Police said Moore was arrested “after he brought approximately 20 grams of heroin with an estimated street value of $4,000 to sell in Naperville.” Kymtika Moore helped her brother by driving him to and from the locations where the drugs were sold. She was sentenced “to four days in DuPage County Jail on a charge of unlawful possession of less than 15 grams of cocaine” in December 2011. In addition, she was placed on two years of probation, had to serve 15 days in the Sheriff’s Work Alternative Program, and had to pay $1,370 in fines and legal costs.

If you have been charged with drug possession or another drug crime, it is in your best interests to contact a skilled criminal defense lawyer who will defend your rights and make every effort to fight the allegations against you. Contact an Illinois drug charges attorney as soon as possible.


Transit Officials Concerned Over Concealed Weapon Law Passing

March 21st, 2013 at 4:47 pm

Millions of people rely on public transportation – buses, subways, L-trains, trains. Chicago is known for their transit system and its efficiency and mass usage. Diverse people utilize all forms to get to work, home, play and for tourism. As a relatively safe option for moving around town, what would happen if weapons were allowed on these transportation systems?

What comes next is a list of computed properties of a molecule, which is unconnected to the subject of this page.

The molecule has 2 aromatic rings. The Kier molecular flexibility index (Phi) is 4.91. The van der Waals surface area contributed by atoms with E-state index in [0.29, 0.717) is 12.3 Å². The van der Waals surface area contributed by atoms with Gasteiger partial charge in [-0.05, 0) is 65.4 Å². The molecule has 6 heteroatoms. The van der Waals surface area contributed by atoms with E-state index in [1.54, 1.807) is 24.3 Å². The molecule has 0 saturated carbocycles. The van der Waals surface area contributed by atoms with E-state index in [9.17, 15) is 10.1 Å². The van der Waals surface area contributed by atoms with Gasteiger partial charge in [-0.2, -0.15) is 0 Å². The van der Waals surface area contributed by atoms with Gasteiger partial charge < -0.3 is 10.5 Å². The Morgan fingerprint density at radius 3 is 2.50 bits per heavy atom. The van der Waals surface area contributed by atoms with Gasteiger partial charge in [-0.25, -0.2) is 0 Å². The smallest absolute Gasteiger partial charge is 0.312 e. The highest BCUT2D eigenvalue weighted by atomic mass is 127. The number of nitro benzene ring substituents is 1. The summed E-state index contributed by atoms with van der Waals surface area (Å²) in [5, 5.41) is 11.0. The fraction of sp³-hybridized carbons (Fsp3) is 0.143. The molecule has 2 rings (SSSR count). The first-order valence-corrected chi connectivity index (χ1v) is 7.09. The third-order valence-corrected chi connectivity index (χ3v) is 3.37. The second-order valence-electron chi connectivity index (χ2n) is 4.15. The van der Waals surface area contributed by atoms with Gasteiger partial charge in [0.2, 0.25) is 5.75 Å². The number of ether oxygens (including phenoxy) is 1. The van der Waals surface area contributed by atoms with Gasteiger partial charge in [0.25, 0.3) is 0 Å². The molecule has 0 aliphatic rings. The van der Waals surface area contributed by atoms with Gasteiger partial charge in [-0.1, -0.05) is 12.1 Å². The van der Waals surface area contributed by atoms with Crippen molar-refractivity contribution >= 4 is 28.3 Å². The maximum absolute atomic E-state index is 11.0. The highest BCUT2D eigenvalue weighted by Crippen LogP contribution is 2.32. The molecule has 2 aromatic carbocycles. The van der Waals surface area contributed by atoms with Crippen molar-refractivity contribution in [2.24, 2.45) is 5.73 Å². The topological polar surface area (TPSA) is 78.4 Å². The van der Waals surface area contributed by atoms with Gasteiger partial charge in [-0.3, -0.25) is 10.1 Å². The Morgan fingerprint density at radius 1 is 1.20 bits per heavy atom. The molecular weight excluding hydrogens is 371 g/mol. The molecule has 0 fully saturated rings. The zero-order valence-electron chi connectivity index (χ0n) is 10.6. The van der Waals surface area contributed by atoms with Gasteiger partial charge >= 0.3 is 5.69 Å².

The Chicago Transit spoke to legislators to reassess the concealed weapon law for transit systems. They mentioned a bad mix of people who are drunk, violent and hot headed could lead to more violence. Chicago is already on the rise for murders just two months into 2013, and officials are concerned that if anyone can carry a concealed weapon on board public transportation, it would bring about more problems.


Legislators are looking at a variety of options as Illinois is the only state left to make a decision on the concealed weapon law. From full on out permission to carry the concealed weapons to only in specific areas, Illinois is faced with making a clear and concise decision. Supporters believe it will give people a chance to protect themselves; others believe it will just cause more trouble.